Hands on the Stellaris Launchpad

We just got our hands on a Stellaris Launchpad. We had placed an order when the preorder was originally announced, but the marketing folks at TI reached out an offered to send us one a bit sooner and took them up on it. We’ve embedded a quick unboxing video after the break but read on for some info that didn’t make it into that clip.

The look and feel of the board and its packaging are almost exactly the same as the MSP430 version of the Launchpad. But why not? After all it worked so well the first time. This board hosts an ARM Cortex-M4 processor. The two buttons on the bottom are user buttons, the one on the upper right is a reset button. The top of the board is the programmer, with a micro USB port for connectivity. The kit also includes about a 2′ cable for this connection. Next to that jack is a switch that selects a power source. You’ll also notice a USB port to the left, this because the processor includes USB functionality, with a free library available from TI. Power can come from the programmer/debugger USB port, or from this device USB port. There are dual pin headers to either side on the face of the board, and pin sockets on the back which break out pins of the processor. Just below the reset button is a RGB LED, and a clock crystal has also been populated just above the chip.

When plugged in via the programmer’s USB port the PWR LED lights up as does the RGB LED. The firmware that ships on the device fades through a range of colors and the user buttons scroll through a set of predefined colors. The device enumerates as: “Bus 002 Device 005: ID 1cbe:00fd Luminary Micro Inc.” on our machine. But if you connect it via the device USB jack it enumerates as: “Bus 001 Device 015: ID 04e8:689e Samsung Electronics Co., Ltd GT-S5670 [Galaxy Fit]“. Interesting.

We have no idea if there are programming tools for flashing the board using a Linux box, but we’ll be trying to figure it out. If you have some info please share it in the comments.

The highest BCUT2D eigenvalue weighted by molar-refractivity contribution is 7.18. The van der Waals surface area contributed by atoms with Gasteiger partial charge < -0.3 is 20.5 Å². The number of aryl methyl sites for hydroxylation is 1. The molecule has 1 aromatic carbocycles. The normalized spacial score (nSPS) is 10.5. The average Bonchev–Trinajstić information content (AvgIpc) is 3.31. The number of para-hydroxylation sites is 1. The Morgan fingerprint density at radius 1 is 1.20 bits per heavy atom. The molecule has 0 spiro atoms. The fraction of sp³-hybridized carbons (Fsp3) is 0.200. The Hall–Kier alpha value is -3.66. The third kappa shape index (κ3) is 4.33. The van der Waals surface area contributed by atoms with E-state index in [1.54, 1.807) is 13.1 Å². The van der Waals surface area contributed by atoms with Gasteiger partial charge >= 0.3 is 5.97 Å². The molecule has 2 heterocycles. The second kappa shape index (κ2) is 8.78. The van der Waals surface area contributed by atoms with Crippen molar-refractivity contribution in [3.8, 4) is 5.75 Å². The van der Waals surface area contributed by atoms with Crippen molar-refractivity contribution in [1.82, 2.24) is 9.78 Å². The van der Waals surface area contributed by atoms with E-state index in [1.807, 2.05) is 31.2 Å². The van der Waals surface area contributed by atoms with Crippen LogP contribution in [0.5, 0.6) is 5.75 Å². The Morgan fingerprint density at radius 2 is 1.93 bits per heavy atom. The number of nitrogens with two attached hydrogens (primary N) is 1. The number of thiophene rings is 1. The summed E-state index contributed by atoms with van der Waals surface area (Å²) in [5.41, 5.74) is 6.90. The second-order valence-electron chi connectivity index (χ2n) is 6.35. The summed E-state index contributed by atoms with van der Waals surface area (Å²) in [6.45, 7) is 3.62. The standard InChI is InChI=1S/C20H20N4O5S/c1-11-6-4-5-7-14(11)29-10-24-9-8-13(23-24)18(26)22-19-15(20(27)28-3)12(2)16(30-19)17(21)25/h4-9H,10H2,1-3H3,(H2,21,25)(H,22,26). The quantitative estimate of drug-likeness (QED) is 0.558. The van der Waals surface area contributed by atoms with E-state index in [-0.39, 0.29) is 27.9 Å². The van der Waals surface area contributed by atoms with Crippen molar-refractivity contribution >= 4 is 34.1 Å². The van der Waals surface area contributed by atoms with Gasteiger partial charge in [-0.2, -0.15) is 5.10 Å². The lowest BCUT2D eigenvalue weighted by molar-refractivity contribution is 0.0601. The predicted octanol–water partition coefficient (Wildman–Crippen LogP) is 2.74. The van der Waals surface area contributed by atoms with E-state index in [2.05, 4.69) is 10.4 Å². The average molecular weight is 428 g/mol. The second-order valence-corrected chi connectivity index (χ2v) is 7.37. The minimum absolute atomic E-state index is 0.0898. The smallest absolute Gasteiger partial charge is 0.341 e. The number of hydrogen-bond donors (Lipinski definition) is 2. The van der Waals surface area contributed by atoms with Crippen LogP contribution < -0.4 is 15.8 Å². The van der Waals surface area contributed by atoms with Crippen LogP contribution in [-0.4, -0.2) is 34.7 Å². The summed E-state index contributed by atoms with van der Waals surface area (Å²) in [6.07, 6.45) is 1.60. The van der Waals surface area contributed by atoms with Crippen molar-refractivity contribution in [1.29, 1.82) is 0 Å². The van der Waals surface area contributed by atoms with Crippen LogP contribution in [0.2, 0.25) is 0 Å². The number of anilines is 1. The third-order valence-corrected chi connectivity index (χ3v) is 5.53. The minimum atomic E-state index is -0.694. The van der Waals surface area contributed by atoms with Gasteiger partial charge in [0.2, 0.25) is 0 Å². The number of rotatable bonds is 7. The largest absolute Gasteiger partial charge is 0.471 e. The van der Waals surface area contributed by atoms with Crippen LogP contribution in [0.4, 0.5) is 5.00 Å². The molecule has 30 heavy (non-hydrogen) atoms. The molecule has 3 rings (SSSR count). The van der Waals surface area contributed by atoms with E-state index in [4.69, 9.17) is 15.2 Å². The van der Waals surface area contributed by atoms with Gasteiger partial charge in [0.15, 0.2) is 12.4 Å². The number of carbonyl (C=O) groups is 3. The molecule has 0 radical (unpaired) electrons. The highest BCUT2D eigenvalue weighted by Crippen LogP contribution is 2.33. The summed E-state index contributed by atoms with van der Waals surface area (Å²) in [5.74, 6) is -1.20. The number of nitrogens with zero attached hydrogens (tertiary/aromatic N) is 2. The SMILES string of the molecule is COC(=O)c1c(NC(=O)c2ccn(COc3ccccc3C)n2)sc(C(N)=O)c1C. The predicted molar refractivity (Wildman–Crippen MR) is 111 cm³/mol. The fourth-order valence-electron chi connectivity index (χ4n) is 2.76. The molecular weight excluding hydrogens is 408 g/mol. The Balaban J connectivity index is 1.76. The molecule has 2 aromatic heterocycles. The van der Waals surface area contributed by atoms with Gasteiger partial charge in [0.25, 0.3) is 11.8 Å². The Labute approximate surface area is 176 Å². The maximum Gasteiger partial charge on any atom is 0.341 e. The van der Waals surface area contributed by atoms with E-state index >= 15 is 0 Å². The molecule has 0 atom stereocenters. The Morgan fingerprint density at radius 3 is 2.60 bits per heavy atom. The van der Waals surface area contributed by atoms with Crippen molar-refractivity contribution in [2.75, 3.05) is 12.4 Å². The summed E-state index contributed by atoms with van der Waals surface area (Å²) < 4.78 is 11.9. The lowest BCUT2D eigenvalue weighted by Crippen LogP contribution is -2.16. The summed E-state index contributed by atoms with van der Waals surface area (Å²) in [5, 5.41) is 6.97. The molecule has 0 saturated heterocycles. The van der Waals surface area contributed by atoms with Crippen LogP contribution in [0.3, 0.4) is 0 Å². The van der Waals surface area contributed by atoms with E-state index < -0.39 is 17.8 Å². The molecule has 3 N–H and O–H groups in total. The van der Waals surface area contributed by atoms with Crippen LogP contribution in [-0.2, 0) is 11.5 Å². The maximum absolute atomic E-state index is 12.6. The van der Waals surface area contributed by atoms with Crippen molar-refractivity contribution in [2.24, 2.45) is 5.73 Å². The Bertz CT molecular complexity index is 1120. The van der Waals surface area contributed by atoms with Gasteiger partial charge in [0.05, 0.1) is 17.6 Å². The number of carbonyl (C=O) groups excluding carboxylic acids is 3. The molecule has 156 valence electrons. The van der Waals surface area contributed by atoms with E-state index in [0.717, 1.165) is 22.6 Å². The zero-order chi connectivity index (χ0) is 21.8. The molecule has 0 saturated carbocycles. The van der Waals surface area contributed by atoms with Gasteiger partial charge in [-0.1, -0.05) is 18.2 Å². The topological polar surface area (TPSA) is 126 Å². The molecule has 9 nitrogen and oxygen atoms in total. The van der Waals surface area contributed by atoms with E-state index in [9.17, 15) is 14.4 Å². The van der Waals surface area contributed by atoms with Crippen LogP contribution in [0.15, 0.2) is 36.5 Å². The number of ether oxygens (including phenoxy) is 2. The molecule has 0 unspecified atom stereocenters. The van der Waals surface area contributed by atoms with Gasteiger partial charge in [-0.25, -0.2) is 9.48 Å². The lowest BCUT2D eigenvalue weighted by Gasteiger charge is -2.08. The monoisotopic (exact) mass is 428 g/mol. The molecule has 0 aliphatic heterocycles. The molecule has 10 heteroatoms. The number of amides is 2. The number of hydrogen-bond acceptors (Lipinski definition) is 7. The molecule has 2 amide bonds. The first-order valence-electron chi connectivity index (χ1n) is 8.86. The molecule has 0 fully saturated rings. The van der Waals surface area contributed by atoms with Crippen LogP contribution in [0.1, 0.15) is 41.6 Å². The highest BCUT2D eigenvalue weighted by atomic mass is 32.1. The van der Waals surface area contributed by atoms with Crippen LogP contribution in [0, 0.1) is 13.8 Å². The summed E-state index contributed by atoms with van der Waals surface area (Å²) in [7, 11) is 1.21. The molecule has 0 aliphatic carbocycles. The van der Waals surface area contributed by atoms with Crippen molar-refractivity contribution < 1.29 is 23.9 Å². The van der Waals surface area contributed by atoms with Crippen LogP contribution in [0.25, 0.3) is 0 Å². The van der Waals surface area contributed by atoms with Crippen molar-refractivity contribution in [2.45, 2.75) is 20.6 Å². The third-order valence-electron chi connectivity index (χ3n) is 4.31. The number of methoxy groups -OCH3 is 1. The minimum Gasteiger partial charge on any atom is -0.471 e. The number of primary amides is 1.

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Quacking egg timer

[Tom] managed to build a geeky, quirky digital timer for the kitchen. Where most would have used a few seven segment displays along with some buttons and called it done, he found a way to make it a lot more fun. The plush addition on top is a yellow ducky with an orange beak. When time runs out the duck will quack, call you back to the kitchen.

As you can see in the video after the break, [Tom's] got his hands full with the family. This project was quick enough for him to fit it in during what dwindling free time he manages to hold onto. He used one of the chips that came with his MSP430 Launchpad. Since this family of processors offer extremely low-power modes when asleep they’re perfect for this type of battery-powered application. As for the duck, it’s a toy that had a couple of watch batteries and a small PCB inside. Some poking around led him to a pad that activates the quacking when grounded.

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Home automation hack controls lights based on head count

This home automation hardware turns on and off the lights based on room occupancy. The hack is an extension of an earlier version that was only a proof of concept. [RPisces] took the idea and made it into reality by mounting the sensor hardware in a doorway.

He prototyped the device using the MSP430 launchpad. It monitors a pair of IR distance sensors which record a change when something passes between them and the opposite side of the hallway. This is a good sensor choice as it only requires hardware on one side of the passageway. Because two of them are used, it’s quite simple to figure out if a person is entering or leaving the room based on which is tripped first.

In this case [RPisces] drives a relay to switch a lamp on and off. But it could be used for just about anything. We’d enjoy seeing it trigger an audio system like the one [Quinn's] installing in every room.

Frequency analyzer built from the new Stellaris Launchpad

Here’s the first project we’ve seen for the new Stellaris Launchpad. It’s a frequency analyzer which displays a graph on an 8×8 LED module. What’s that you say? You haven’t received your new Launchpad board yet? Neither have we since they don’t start shipping until the end of the month. But [EuphonistiHack] works as a software dev for TI and snagged one of the early development units.